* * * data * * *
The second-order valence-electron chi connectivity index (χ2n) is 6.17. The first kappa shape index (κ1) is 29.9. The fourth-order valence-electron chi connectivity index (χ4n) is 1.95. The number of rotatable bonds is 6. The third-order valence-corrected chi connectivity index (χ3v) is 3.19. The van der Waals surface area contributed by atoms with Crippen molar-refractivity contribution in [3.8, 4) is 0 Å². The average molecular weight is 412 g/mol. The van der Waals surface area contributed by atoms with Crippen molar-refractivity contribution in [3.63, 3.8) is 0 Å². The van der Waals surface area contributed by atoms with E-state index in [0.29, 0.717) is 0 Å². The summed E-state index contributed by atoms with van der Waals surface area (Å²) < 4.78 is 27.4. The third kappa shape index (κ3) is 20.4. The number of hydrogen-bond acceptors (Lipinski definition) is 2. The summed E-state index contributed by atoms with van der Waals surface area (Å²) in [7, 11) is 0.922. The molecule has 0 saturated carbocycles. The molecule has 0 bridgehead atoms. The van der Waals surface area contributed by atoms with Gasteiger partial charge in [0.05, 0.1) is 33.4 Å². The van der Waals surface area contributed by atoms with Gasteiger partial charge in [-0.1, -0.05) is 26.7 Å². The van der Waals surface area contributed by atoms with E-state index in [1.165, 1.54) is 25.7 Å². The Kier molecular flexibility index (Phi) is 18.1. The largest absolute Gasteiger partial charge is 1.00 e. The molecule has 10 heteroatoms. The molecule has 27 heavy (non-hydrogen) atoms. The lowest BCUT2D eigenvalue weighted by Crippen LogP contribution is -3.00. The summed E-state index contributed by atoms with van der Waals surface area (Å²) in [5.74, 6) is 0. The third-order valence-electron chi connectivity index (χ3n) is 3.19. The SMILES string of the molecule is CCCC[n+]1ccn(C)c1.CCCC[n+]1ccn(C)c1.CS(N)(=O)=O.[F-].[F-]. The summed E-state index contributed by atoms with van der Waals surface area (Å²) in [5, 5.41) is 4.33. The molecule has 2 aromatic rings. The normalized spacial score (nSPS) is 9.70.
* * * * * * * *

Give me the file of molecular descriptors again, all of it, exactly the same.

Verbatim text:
The second-order valence-electron chi connectivity index (χ2n) is 6.17. The first kappa shape index (κ1) is 29.9. The fourth-order valence-electron chi connectivity index (χ4n) is 1.95. The number of rotatable bonds is 6. The third-order valence-corrected chi connectivity index (χ3v) is 3.19. The van der Waals surface area contributed by atoms with Crippen molar-refractivity contribution in [3.8, 4) is 0 Å². The average molecular weight is 412 g/mol. The van der Waals surface area contributed by atoms with Crippen molar-refractivity contribution in [3.63, 3.8) is 0 Å². The van der Waals surface area contributed by atoms with E-state index in [0.29, 0.717) is 0 Å². The summed E-state index contributed by atoms with van der Waals surface area (Å²) < 4.78 is 27.4. The third kappa shape index (κ3) is 20.4. The number of hydrogen-bond acceptors (Lipinski definition) is 2. The summed E-state index contributed by atoms with van der Waals surface area (Å²) in [7, 11) is 0.922. The molecule has 0 saturated carbocycles. The molecule has 0 bridgehead atoms. The van der Waals surface area contributed by atoms with Gasteiger partial charge in [0.05, 0.1) is 33.4 Å². The van der Waals surface area contributed by atoms with Gasteiger partial charge in [-0.1, -0.05) is 26.7 Å². The van der Waals surface area contributed by atoms with E-state index in [1.165, 1.54) is 25.7 Å². The Kier molecular flexibility index (Phi) is 18.1. The largest absolute Gasteiger partial charge is 1.00 e. The molecule has 10 heteroatoms. The molecule has 27 heavy (non-hydrogen) atoms. The lowest BCUT2D eigenvalue weighted by Crippen LogP contribution is -3.00. The summed E-state index contributed by atoms with van der Waals surface area (Å²) in [5.74, 6) is 0. The third-order valence-electron chi connectivity index (χ3n) is 3.19. The SMILES string of the molecule is CCCC[n+]1ccn(C)c1.CCCC[n+]1ccn(C)c1.CS(N)(=O)=O.[F-].[F-]. The summed E-state index contributed by atoms with van der Waals surface area (Å²) in [5, 5.41) is 4.33. The molecule has 2 aromatic rings. The normalized spacial score (nSPS) is 9.70.